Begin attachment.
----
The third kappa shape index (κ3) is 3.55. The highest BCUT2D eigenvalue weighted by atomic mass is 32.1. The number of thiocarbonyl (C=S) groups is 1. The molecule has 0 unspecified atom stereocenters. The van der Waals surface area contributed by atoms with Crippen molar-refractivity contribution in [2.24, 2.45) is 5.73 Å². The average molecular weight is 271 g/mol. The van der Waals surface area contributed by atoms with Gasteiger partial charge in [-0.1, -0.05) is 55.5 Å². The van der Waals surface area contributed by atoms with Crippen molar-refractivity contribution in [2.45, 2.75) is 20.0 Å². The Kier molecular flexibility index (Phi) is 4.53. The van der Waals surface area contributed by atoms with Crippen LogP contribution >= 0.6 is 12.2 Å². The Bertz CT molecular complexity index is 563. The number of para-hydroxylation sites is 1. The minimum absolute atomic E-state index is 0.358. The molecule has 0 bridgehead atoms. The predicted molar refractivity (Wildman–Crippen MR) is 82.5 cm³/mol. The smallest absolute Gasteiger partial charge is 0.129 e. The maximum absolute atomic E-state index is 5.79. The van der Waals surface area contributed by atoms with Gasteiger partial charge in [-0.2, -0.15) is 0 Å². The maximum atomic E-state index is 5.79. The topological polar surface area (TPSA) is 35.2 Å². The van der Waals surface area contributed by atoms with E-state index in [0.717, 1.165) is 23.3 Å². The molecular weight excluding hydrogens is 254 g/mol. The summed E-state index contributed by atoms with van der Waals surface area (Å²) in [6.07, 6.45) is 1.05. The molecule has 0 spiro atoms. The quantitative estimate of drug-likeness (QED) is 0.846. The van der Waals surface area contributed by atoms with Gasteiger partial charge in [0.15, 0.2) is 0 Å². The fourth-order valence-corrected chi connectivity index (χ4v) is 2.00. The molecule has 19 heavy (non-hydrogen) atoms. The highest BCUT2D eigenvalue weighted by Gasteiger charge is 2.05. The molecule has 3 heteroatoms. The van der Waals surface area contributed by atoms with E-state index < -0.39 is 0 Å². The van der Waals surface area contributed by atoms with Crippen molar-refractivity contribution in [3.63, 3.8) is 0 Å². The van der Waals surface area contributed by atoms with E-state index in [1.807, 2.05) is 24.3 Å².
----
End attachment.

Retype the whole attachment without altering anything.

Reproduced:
The third kappa shape index (κ3) is 3.55. The highest BCUT2D eigenvalue weighted by atomic mass is 32.1. The number of thiocarbonyl (C=S) groups is 1. The molecule has 0 unspecified atom stereocenters. The van der Waals surface area contributed by atoms with Crippen molar-refractivity contribution in [2.24, 2.45) is 5.73 Å². The average molecular weight is 271 g/mol. The van der Waals surface area contributed by atoms with Gasteiger partial charge in [-0.1, -0.05) is 55.5 Å². The van der Waals surface area contributed by atoms with Crippen molar-refractivity contribution in [2.45, 2.75) is 20.0 Å². The Kier molecular flexibility index (Phi) is 4.53. The van der Waals surface area contributed by atoms with Crippen LogP contribution >= 0.6 is 12.2 Å². The Bertz CT molecular complexity index is 563. The number of para-hydroxylation sites is 1. The minimum absolute atomic E-state index is 0.358. The molecule has 0 bridgehead atoms. The predicted molar refractivity (Wildman–Crippen MR) is 82.5 cm³/mol. The smallest absolute Gasteiger partial charge is 0.129 e. The maximum absolute atomic E-state index is 5.79. The van der Waals surface area contributed by atoms with Gasteiger partial charge in [-0.2, -0.15) is 0 Å². The maximum atomic E-state index is 5.79. The topological polar surface area (TPSA) is 35.2 Å². The van der Waals surface area contributed by atoms with E-state index in [0.717, 1.165) is 23.3 Å². The molecular weight excluding hydrogens is 254 g/mol. The summed E-state index contributed by atoms with van der Waals surface area (Å²) in [6.07, 6.45) is 1.05. The molecule has 0 spiro atoms. The quantitative estimate of drug-likeness (QED) is 0.846. The van der Waals surface area contributed by atoms with Gasteiger partial charge in [0.15, 0.2) is 0 Å². The fourth-order valence-corrected chi connectivity index (χ4v) is 2.00. The molecule has 19 heavy (non-hydrogen) atoms. The highest BCUT2D eigenvalue weighted by Gasteiger charge is 2.05. The molecule has 3 heteroatoms. The van der Waals surface area contributed by atoms with E-state index < -0.39 is 0 Å². The van der Waals surface area contributed by atoms with Crippen molar-refractivity contribution in [3.63, 3.8) is 0 Å². The van der Waals surface area contributed by atoms with E-state index in [1.807, 2.05) is 24.3 Å².